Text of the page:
The 2008 presidential campaign of Barack Obama focused on the theme of change. Obama promised to “restore our moral standing” and “focus on nation-building here at home.”

Obama, as a candidate, told audiences that “we are the ones we’ve been waiting for. We are the change we seek.” “Yes, we can” and “change you can believe in” became the campaign themes.

Obama promised to “make government cool again.” This would be achieved by an activist, expanding federal government. Obama seemed to be contradicting the message of the last Democratic president, Bill Clinton, who argued that “the era of big government is over.”

Although Obama viewed himself as a transformative president, much of his first year in office was spent stabilizing America’s collapsing economy and avoiding another Great Depression.

America was losing 700,000 to 800,000 a month with no let up in sight. Major banks and Wall Street brokers were declaring bankruptcy, and the American auto industry was on the verge of collapse.

If nothing else, Obama deserves credit for stabilizing the economy. His action plan included an unpopular stimulus program, a bailout of the auto industry that some described as socialism, and shoring up the big banks that were responsible for much of the economic instability with their risky loans.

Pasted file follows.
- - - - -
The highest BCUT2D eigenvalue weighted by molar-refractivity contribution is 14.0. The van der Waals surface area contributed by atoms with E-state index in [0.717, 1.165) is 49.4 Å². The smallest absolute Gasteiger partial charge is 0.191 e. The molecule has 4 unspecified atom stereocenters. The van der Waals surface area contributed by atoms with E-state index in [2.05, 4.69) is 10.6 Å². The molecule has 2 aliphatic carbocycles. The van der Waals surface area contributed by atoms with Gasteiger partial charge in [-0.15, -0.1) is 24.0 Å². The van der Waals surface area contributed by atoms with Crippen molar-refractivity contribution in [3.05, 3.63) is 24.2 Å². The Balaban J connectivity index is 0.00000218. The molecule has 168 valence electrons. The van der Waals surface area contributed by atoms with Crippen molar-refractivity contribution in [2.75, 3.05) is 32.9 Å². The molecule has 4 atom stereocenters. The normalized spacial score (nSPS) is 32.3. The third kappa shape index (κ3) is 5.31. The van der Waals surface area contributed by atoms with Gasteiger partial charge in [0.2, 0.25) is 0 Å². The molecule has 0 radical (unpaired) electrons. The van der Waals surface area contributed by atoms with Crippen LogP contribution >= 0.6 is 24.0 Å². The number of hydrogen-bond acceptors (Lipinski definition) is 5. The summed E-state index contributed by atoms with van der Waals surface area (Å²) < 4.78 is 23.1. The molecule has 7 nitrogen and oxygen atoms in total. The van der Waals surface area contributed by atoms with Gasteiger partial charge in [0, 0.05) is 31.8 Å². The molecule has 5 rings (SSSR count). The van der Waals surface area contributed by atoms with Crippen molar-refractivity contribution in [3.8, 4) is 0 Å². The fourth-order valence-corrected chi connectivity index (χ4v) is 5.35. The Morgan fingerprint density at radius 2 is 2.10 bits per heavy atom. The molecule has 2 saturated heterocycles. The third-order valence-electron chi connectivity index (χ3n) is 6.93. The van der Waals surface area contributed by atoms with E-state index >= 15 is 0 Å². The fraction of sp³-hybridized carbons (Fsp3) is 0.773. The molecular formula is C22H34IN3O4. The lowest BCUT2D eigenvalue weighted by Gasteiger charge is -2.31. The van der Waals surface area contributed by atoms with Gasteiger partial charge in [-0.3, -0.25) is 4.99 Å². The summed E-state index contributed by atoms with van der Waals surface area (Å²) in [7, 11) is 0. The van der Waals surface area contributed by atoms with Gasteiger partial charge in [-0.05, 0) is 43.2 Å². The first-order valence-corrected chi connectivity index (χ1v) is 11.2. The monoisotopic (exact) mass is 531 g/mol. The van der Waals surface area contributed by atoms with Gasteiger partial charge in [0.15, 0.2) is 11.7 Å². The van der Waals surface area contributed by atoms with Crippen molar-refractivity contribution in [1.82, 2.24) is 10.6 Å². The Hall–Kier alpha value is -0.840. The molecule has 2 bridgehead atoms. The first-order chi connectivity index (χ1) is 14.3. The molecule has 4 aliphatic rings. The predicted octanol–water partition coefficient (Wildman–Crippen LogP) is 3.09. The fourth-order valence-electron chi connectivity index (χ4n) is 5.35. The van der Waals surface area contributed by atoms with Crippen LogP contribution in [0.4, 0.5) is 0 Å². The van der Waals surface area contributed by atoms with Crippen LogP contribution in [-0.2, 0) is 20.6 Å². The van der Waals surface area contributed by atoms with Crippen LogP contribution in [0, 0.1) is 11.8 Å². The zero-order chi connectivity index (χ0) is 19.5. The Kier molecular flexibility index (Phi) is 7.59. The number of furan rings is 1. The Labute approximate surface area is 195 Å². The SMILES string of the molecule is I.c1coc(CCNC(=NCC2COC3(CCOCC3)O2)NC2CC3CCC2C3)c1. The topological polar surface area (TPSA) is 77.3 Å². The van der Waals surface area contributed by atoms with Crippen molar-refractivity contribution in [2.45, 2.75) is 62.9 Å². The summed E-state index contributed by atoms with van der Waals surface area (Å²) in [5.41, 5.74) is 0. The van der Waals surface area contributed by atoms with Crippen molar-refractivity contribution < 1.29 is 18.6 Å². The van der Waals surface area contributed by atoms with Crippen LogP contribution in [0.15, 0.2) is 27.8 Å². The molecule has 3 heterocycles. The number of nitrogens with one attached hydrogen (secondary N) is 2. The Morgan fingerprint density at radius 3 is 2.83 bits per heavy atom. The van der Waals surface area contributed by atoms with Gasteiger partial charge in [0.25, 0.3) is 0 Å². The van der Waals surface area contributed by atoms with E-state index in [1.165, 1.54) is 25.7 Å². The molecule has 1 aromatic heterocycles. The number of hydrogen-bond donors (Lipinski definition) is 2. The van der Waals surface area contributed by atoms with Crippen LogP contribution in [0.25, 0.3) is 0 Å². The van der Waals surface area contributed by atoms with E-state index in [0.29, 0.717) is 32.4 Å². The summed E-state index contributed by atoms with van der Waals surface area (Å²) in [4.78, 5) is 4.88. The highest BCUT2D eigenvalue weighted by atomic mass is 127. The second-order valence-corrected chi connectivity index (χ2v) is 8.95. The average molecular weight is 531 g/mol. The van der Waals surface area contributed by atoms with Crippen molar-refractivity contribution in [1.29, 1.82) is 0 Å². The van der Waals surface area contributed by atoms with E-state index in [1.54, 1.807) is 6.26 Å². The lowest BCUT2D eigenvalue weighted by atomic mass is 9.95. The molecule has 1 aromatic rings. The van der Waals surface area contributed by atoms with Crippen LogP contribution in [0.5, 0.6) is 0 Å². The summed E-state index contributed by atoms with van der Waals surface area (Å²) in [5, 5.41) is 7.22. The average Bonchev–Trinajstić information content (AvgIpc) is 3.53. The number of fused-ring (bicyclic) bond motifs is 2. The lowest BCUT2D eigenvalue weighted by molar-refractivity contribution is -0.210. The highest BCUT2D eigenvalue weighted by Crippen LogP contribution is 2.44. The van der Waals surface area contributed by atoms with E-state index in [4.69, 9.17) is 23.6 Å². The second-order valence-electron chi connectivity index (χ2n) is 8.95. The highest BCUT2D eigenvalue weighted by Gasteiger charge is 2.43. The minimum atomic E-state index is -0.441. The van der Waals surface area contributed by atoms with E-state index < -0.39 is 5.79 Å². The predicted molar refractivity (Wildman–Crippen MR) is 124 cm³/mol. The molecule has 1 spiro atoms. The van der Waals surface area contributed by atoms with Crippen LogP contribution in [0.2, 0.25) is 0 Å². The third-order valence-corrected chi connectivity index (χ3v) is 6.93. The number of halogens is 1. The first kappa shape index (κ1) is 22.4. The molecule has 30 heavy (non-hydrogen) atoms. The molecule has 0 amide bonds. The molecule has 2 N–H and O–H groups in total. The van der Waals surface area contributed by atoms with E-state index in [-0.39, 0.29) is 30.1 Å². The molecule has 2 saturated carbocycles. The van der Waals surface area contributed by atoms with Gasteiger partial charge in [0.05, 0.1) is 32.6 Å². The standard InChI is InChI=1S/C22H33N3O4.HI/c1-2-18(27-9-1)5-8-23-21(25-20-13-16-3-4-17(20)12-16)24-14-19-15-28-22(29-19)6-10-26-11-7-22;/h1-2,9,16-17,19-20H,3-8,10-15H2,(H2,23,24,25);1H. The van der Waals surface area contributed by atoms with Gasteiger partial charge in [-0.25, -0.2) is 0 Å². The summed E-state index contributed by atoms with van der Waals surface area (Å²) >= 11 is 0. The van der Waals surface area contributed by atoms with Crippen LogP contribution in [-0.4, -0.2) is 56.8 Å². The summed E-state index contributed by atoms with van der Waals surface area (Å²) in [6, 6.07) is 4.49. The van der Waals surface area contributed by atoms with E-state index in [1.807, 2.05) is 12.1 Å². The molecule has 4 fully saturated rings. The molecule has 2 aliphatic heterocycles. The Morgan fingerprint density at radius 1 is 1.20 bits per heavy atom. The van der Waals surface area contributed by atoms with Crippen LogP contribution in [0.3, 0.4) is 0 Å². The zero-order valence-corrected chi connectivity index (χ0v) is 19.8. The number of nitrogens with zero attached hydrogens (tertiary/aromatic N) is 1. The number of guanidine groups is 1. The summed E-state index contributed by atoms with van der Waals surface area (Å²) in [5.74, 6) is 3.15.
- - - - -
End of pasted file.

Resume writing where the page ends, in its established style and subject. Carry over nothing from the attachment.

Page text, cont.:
As a result of President Obama’s efforts, an economic catastrophe was avoided. We have had eight consecutive years of economic growth, although critics pointed out the less than 3 percent growth rate was low. The economic programs, in part, lead to an 88 percent increase in the national debt and the loss of the United States AAA bond rating.

“Obamacare,” or the Affordable Care Act (ACA), was the primary domestic accomplishment of the Obama presidency. Young individuals could remain on their parent’s insurance until age 26, preexisting conditions would not disqualify you from coverage and 20 million more Americans received health care coverage.

The ACA was not without its critics. The plan did not control health care costs as promised, and Obama’s promise to Americans that “if you like your doctors, you can keep them” and “if you like your health care plan, you can keep it” proved not to be true. In fact, Politics-Fact labeled those promises the “lie of the year.”